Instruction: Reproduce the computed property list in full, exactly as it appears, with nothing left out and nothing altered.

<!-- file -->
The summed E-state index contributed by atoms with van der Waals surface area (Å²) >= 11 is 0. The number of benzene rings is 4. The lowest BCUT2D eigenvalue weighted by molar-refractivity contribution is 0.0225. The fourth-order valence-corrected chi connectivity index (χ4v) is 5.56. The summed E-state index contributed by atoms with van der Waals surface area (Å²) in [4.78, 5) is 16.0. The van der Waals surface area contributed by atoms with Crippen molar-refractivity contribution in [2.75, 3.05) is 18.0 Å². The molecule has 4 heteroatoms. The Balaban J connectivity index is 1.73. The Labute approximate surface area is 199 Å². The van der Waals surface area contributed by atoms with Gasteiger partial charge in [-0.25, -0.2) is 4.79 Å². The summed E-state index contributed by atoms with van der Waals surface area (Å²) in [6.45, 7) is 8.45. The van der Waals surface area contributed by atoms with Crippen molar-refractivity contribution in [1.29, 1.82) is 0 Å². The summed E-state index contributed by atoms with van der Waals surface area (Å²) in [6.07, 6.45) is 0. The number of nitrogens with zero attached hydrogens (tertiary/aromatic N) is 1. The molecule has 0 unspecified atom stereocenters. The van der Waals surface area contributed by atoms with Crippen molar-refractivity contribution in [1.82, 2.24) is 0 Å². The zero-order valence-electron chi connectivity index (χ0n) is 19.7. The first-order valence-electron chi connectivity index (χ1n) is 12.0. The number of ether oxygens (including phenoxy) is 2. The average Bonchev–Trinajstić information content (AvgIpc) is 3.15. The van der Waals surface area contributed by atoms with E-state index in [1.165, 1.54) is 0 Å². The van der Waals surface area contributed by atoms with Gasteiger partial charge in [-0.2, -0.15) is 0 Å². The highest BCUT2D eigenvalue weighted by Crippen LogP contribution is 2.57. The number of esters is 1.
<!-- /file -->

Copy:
The summed E-state index contributed by atoms with van der Waals surface area (Å²) >= 11 is 0. The number of benzene rings is 4. The lowest BCUT2D eigenvalue weighted by molar-refractivity contribution is 0.0225. The fourth-order valence-corrected chi connectivity index (χ4v) is 5.56. The summed E-state index contributed by atoms with van der Waals surface area (Å²) in [4.78, 5) is 16.0. The van der Waals surface area contributed by atoms with Crippen molar-refractivity contribution in [2.75, 3.05) is 18.0 Å². The molecule has 4 heteroatoms. The Balaban J connectivity index is 1.73. The Labute approximate surface area is 199 Å². The van der Waals surface area contributed by atoms with Gasteiger partial charge in [-0.25, -0.2) is 4.79 Å². The summed E-state index contributed by atoms with van der Waals surface area (Å²) in [6.45, 7) is 8.45. The van der Waals surface area contributed by atoms with Crippen molar-refractivity contribution in [1.29, 1.82) is 0 Å². The summed E-state index contributed by atoms with van der Waals surface area (Å²) in [6.07, 6.45) is 0. The number of nitrogens with zero attached hydrogens (tertiary/aromatic N) is 1. The molecule has 0 unspecified atom stereocenters. The van der Waals surface area contributed by atoms with Crippen molar-refractivity contribution in [1.82, 2.24) is 0 Å². The zero-order valence-electron chi connectivity index (χ0n) is 19.7. The first-order valence-electron chi connectivity index (χ1n) is 12.0. The number of ether oxygens (including phenoxy) is 2. The average Bonchev–Trinajstić information content (AvgIpc) is 3.15. The van der Waals surface area contributed by atoms with E-state index in [1.165, 1.54) is 0 Å². The van der Waals surface area contributed by atoms with Gasteiger partial charge in [-0.2, -0.15) is 0 Å². The highest BCUT2D eigenvalue weighted by Crippen LogP contribution is 2.57. The number of esters is 1.